As the Seattle Times front page story (2-24-18) noted, I was the prime sponsor of the bill that would have put the Legislature fully under our Public Records Act, and I led opposition to the ironically undemocratic process used to adopt SB 6617 without hearings. Since I was first elected, I have tried to move the Legislature to end its exemption from disclosing almost all records under the Public Records Act.

Last June, when the news media submitted its public records request for legislators’ calendars and schedules, I was the first (of just 3) legislators to voluntarily disclose my emails and calendar so reporters could view and report on who sought to meet and influence us. In many cases I am the only legislator to give people the records they ask for. I will continue to do so.

Indeed, I believe so strongly in the public’s right to know what your elected representatives say and do, I have continued to voluntarily disclose records to people associated with Nazi or “alt right” activists who submitted public disclosure requests for my emails and other records. It’s offensive, but I have been the leading champion in Olympia to apply the Public Records Act to the Legislature.

In my floor speech on 6617 (click here to watchcue to 14:00 in) I spoke about why it is so important for you and all our constituents to know who your legislators meet with and what lobbyists ask, and how legislators respond.

At the start of this session, I introduced a bill, HB 2886, which was praised by the news media, to bring legislative records into the sunlight under the Public Records Act.

When I introduced HB 2886, I said that you deserve to know who influences your legislators, which requires disclosure of who your representatives meet with.

You deserve to know what your representatives are asked to do by lobbyists and if your elected representatives promise lobbyists something or refuse to support something.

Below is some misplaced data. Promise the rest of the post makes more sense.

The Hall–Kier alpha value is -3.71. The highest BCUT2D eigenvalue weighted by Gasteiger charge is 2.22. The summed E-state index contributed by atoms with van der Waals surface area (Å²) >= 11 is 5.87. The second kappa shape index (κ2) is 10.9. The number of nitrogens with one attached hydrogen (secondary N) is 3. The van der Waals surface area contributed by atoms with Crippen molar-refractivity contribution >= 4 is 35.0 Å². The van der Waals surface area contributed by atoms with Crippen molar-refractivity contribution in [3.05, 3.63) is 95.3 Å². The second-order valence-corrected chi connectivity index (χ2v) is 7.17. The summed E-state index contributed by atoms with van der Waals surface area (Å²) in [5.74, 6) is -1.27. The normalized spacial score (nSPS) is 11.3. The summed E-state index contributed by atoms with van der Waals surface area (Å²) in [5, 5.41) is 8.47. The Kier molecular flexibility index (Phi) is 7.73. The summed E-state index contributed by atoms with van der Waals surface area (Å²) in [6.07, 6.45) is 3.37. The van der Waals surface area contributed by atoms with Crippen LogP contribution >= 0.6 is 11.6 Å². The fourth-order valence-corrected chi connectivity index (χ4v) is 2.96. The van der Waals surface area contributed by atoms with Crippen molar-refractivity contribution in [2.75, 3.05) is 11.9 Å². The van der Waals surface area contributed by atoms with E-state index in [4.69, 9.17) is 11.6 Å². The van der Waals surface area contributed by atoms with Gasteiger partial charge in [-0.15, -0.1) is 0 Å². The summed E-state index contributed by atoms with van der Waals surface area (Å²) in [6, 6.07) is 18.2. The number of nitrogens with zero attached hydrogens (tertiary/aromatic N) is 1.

At the start of this Session, there were only 6 legislators, in addition to me, in the entire state who were willing to publicly support my bill or another House bill requiring disclosure of legislators’ emails, schedules, correspondence with lobbyists, records of investigations of legislators for misconduct, etc…

And, there was absolutely NO legal requirement in place to require that we disclose those records.

SB 6617 requires disclosure of both legislators’ calendars or schedules and ALL legislators’ correspondence with lobbyists and the companies or others who employ lobbyists. This is actually a step into the sunshine for the Legislature and people of Washington, which I have been working towards for a long time.

Thus, I voted for SB 6617 because to vote against it would have left us with the law appearing to exempt the entire Legislature from any meaningful disclosures. And, there are many legislators who preferred to do nothing.

I led opposition to the process involving this bill, however. I urged that the Senate and House hold hearings on the bill – just as should have happened with my bill. The Seattle Times front page story on Saturday (Feb 24) noted that I was the prime sponsor of the bill which would have put the Legislature entirely under the Public Records Act, and quoted me for my role opposing this undemocratic process with barely a chance for people to testify or make their voices heard. Nor did others and I have the opportunity to offer amendments that would have strengthened the bill.